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A NIGHT-PIECE.

167

A NIGHT-PIECE.

-THE sky is overcast With a continuous cloud of texture close, Heavy and wan, all whitened by the Moon Which through that veil is indistinctly seen, A dull contracted circle, yielding light So feebly spread, that not a shadow falls, Chequering the ground-from rock, plant, tree, or tower. At length a pleasant instantaneous gleam Startles the pensive traveller while he treads His lonesome path, with unobserving eye Bent earthwards; he looks up—the clouds are split Asunder,-and above his head he sees The clear Moon, and the glory of the heavens. There, in a black-blue vault, she sails along Followed by multitudes of stars, that, small And sharp, and bright, along the dark abyss Drive as she drives: how fast they wheel away, Yet vanish not !-the wind is in the tree, But they are silent;-still they roll along Immeasurably distant; and the vault, Built round by those white clouds, enormous clouds, Still deepens its unfathomable depth. At length the Vision closes; and the mind, Not undisturbed by the delight it feels, Which slowly settles into peaceful calm, Is left to muse upon the solemn scene.

W. Wordsworth.

168

NIGHT IN THE DESERT.

NIGHT IN THE DESERT.

How beautiful is night!
A dewy freshness fills the silent air;
No mist obscures, nor cloud, nor speck, nor stain,

Breaks the serene of heaven:
In full orbed glory yonder moon divine
Rolls through the dark blue depths:

Beneath her steady ray

The desert-circle spreads,
Like the round ocean, girdled with the sky.
How beautiful is night!

R. Southey.

TO THE MOON.

ART thou pale for weariness
Of climbing heaven, and gazing on the earth,

Wandering companionless
Among the stars that have a different birth,

And ever changing, like a joyless eye
That finds no object worth its constancy?

P. B. Shelley.

THE MOON.

169

THE MOON.

How beautiful the Queen of Night, on high
Her way pursuing among scatter'd clouds,
Where, ever and anon, her head she shrouds
Hidden from view in dense obscurity!
But look, and to the watchful eye
A brightening edge will indicate that soon
We shall behold the struggling Moon
Break forth,-again to walk the clear blue sky.

W. Wordsworth.

THE WORLD'S WANDERERS.

TELL me, thou star, whose wings of light
Speed thee in thy fiery flight,
In what cavern of the night

Will thy pinions close now!

Tell me, moon, thou pale and grey
Pilgrim of heaven's homeless way,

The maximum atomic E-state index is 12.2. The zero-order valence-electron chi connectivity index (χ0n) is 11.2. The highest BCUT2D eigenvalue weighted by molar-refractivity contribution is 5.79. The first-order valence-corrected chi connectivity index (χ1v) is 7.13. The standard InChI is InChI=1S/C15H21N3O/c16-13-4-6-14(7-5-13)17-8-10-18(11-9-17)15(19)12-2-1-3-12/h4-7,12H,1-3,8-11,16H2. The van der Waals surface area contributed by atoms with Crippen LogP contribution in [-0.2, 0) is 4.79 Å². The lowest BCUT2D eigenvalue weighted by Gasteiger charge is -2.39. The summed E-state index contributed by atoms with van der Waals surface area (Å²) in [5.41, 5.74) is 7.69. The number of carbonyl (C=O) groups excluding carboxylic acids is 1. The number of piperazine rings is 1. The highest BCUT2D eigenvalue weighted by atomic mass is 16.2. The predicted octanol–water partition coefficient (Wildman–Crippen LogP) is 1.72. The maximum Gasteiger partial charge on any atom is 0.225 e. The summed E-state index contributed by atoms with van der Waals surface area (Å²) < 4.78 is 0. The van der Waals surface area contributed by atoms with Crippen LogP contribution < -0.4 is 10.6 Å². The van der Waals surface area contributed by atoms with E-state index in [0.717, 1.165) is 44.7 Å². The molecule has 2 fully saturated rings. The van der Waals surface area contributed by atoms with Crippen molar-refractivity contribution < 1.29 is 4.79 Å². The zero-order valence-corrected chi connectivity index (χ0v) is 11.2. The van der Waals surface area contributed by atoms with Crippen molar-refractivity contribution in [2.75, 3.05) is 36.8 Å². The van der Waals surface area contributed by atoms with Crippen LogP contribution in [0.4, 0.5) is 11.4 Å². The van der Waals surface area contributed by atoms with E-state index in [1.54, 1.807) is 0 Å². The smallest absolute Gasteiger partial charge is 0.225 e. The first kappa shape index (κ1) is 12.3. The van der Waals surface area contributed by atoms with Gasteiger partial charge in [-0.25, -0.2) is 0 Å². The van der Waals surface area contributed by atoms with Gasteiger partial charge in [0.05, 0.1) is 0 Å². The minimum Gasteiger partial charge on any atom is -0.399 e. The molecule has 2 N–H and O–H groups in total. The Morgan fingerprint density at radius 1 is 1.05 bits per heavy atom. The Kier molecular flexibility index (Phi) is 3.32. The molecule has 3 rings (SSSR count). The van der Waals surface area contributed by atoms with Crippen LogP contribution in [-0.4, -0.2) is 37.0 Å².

In what depth of night or day

Seekest thou repose now?

Weary wind, who wanderest
Like the world's rejected guest,
Hast thou still some secret nest
On the tree or billow!

P. B. Shelley.

170

HYMN TO THE NIGHT.

HYMN TO THE NIGHT.

Ασπασίη, τρίλλιστος.
I HEARD the trailing garments of the Night

Sweep through her marble halls!
I saw her sable skirts all fringed with light

From the celestial walls !

I felt her presence, by its spell of might,

Stoop o’er me from above;
The calm, majestic presence of the Night,

As of the one I love.

I heard the sounds of sorrow and delight,

The manifold, soft chimes,
That fill the haunted chambers of the Night,

Like some old poet's rhymes.

From the cool cisterns of the midnight air

My spirit drank repose;
The fountain of perpetual peace flows there, -

From those deep cisterns flows.

O holy Night! from thee I learn to bear

What man has borne before!
Thou layest thy finger on the lips of Care,

And they complain no more.

Peace! Peace! Orestes-like I breathe this prayer!

Descend with broad-winged flight,
The welcome, the thrice-prayed for, the most fair,
The best-belovéd Night!

H. W. Longfellow.

DATUR HORA QUIETI.

171

DATUR HORA QUIETI.

THE sun upon the lake is low,

The wild birds hush their song,
The hills have evening's deepest glow,

Yet Leonard tarries long.
Now all whom varied toil and care

From home and love divide,
In the calm sunset may repair

Each to the loved one's side.

The noble dame on turret high,

Who waits her gallant knight,
Looks to the western beam to spy

The flash of armour bright.
The village maid, with hand on brow

The level ray to shade,
Upon the footpath watches now

For Colin's darkening plaid.

Now to their mates the wild swans row,

By day they swam apart,
And to the thicket wanders slow

The hind beside the hart.
The woodlark at his partner's side

Twitters his closing song-
All meet whom day and care divide,

But Leonard tarries long!

Sir W. Scott.

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